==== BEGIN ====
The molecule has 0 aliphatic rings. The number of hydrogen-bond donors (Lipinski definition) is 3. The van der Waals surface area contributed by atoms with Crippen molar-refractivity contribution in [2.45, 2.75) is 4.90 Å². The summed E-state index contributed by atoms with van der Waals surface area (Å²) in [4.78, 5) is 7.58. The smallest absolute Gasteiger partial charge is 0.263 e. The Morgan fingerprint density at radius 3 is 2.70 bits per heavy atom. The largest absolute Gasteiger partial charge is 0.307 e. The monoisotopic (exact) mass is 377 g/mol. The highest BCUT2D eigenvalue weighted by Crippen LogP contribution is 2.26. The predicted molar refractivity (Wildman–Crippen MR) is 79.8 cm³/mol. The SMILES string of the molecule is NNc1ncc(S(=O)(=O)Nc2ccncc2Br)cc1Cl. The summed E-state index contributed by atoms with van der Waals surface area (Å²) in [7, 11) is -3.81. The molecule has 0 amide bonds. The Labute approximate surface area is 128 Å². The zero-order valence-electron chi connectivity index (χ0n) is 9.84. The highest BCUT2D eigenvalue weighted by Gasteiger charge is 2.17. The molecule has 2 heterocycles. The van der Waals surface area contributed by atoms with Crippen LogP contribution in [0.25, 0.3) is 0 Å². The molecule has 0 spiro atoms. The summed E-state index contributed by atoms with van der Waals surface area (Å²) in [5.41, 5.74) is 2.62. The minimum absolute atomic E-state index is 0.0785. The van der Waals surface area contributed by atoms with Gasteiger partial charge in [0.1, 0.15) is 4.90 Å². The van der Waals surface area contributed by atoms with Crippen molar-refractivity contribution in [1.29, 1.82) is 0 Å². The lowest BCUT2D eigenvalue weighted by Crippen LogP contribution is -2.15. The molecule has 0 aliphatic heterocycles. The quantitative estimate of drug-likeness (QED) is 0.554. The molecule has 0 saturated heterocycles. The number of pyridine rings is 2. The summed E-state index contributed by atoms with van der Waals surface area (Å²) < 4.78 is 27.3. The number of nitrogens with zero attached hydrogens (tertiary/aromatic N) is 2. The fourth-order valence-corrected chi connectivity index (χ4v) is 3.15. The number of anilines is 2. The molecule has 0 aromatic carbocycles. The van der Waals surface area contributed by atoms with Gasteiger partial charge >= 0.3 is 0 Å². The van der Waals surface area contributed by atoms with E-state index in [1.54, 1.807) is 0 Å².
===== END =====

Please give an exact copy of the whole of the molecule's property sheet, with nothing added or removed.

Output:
The molecule has 0 aliphatic rings. The number of hydrogen-bond donors (Lipinski definition) is 3. The van der Waals surface area contributed by atoms with Crippen molar-refractivity contribution in [2.45, 2.75) is 4.90 Å². The summed E-state index contributed by atoms with van der Waals surface area (Å²) in [4.78, 5) is 7.58. The smallest absolute Gasteiger partial charge is 0.263 e. The Morgan fingerprint density at radius 3 is 2.70 bits per heavy atom. The largest absolute Gasteiger partial charge is 0.307 e. The monoisotopic (exact) mass is 377 g/mol. The highest BCUT2D eigenvalue weighted by Crippen LogP contribution is 2.26. The predicted molar refractivity (Wildman–Crippen MR) is 79.8 cm³/mol. The SMILES string of the molecule is NNc1ncc(S(=O)(=O)Nc2ccncc2Br)cc1Cl. The summed E-state index contributed by atoms with van der Waals surface area (Å²) in [7, 11) is -3.81. The molecule has 0 amide bonds. The Labute approximate surface area is 128 Å². The zero-order valence-electron chi connectivity index (χ0n) is 9.84. The highest BCUT2D eigenvalue weighted by Gasteiger charge is 2.17. The molecule has 2 heterocycles. The van der Waals surface area contributed by atoms with Crippen LogP contribution in [0.25, 0.3) is 0 Å². The molecule has 0 spiro atoms. The summed E-state index contributed by atoms with van der Waals surface area (Å²) in [5.41, 5.74) is 2.62. The minimum absolute atomic E-state index is 0.0785. The van der Waals surface area contributed by atoms with Gasteiger partial charge in [0.1, 0.15) is 4.90 Å². The van der Waals surface area contributed by atoms with Crippen molar-refractivity contribution in [1.29, 1.82) is 0 Å². The lowest BCUT2D eigenvalue weighted by Crippen LogP contribution is -2.15. The molecule has 0 aliphatic heterocycles. The quantitative estimate of drug-likeness (QED) is 0.554. The molecule has 0 saturated heterocycles. The number of pyridine rings is 2. The summed E-state index contributed by atoms with van der Waals surface area (Å²) < 4.78 is 27.3. The number of nitrogens with zero attached hydrogens (tertiary/aromatic N) is 2. The fourth-order valence-corrected chi connectivity index (χ4v) is 3.15. The number of anilines is 2. The molecule has 0 aromatic carbocycles. The van der Waals surface area contributed by atoms with Gasteiger partial charge >= 0.3 is 0 Å². The van der Waals surface area contributed by atoms with E-state index in [1.54, 1.807) is 0 Å².